Want a textbook example of Washington spin at its fiercest? Check out this press release from House Speaker John Boehner’s office this week, proclaiming: “Majority of economists say spending cuts needed to reduce deficit, not tax hikes.”
Punchy headline. Convenient harmony with Republicans’ anti-tax message. Also, not true.
In fact, the survey of economists in question suggests something quite different: A wide majority of respondents believe the federal government should reduce its budget deficit with a combination of spending cuts and, at least in small part, tax increases.
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Only 12 percent said the deficit should be reduced "only with spending cuts."
The results come from a semiannual poll of the members of the National Association of Business Economists, a group of working economists from companies and trade groups; the committee overseeing the survey includes economists for the National Association of Manufacturers, the American Chemistry Council, and DuPont.
The survey, which was taken in late July and early August, asked respondents how Congress should attempt to reduce the budget deficit. A 44 percent plurality answered "mostly with spending cuts." Just over 37 percent said "equally with spending cuts and tax increases."
"Only with spending cuts" came in third, at 12 percent, followed by "mostly with tax increases" (nearly 6 percent) and "only with tax increases" (1 percent).
So, in total, nearly 88 percent of working business economists disagreed with the House GOP mantra that, as Boehner’s office put it in Monday’s press release, "spending cuts are the key to reducing the federal deficit – not job-crushing tax hikes."
NABE made that clear in its press release announcing the survey on Monday. It was headlined "NABE economists concerned about rising deficits, favor a 'balanced' approach that mixes spending cuts with revenue increases."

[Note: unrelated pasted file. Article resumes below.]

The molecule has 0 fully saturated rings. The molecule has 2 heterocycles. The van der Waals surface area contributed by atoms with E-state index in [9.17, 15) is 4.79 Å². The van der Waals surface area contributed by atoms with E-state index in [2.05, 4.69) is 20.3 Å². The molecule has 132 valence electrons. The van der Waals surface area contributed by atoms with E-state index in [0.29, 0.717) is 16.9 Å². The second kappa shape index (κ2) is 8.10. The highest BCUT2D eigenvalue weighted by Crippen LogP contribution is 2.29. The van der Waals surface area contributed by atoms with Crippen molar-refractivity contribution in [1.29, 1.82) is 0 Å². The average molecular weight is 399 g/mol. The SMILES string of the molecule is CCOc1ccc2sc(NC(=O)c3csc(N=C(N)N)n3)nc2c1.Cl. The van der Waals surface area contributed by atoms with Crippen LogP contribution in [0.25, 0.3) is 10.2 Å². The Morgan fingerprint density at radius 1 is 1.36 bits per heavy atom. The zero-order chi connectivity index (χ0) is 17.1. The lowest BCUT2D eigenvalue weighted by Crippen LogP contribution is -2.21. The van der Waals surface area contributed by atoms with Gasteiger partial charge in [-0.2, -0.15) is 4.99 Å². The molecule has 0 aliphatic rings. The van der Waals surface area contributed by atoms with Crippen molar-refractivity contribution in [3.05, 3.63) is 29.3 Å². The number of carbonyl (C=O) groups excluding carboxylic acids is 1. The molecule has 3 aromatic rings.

The press release from Boehner's office even quotes directly – and links to – an Associated Press story that reads: "The majority of economists surveyed by the National Association for Business Economics believe that the federal deficit should be reduced only or primarily through spending cuts."
The key words in that sentence are "or primarily."
It’s interesting that Boehner’s office calls attention to the NABE survey, because aside from the tax increase question, it included several other instances where economists broke overwhelmingly against the major economic talking points of congressional Republican leaders.
Three-quarters of respondents bucked the GOP’s widespread insistence that any major revamp of the tax code should not result in more money flowing into the U.S. Treasury. Half of respondents said tax reform should slightly increase revenues. A quarter said it should significantly increase them. A quarter said reform should reduce revenues or hold them neutral.
Later, the survey asked: "Is the current regulatory environment good or bad for American businesses and the overall economy?" On this point, congressional Republicans are clear: Government regulation, they say, is hurting growth and hiring.
NABE economists were clear, too: More than 80 percent of respondents said today’s regulatory environment is good for the economy.
Asked about economic uncertainty, another issue Republicans also cite as holding the economy back, three-quarters of respondents agreed with the following statement: "While Americans remain anxious, 'economic uncertainty' is simply a proxy for other economic indicators. Once the economy starts to improve, such anxieties will go away. It is a concern, but not a major one."
None of those results made Boehner’s press release.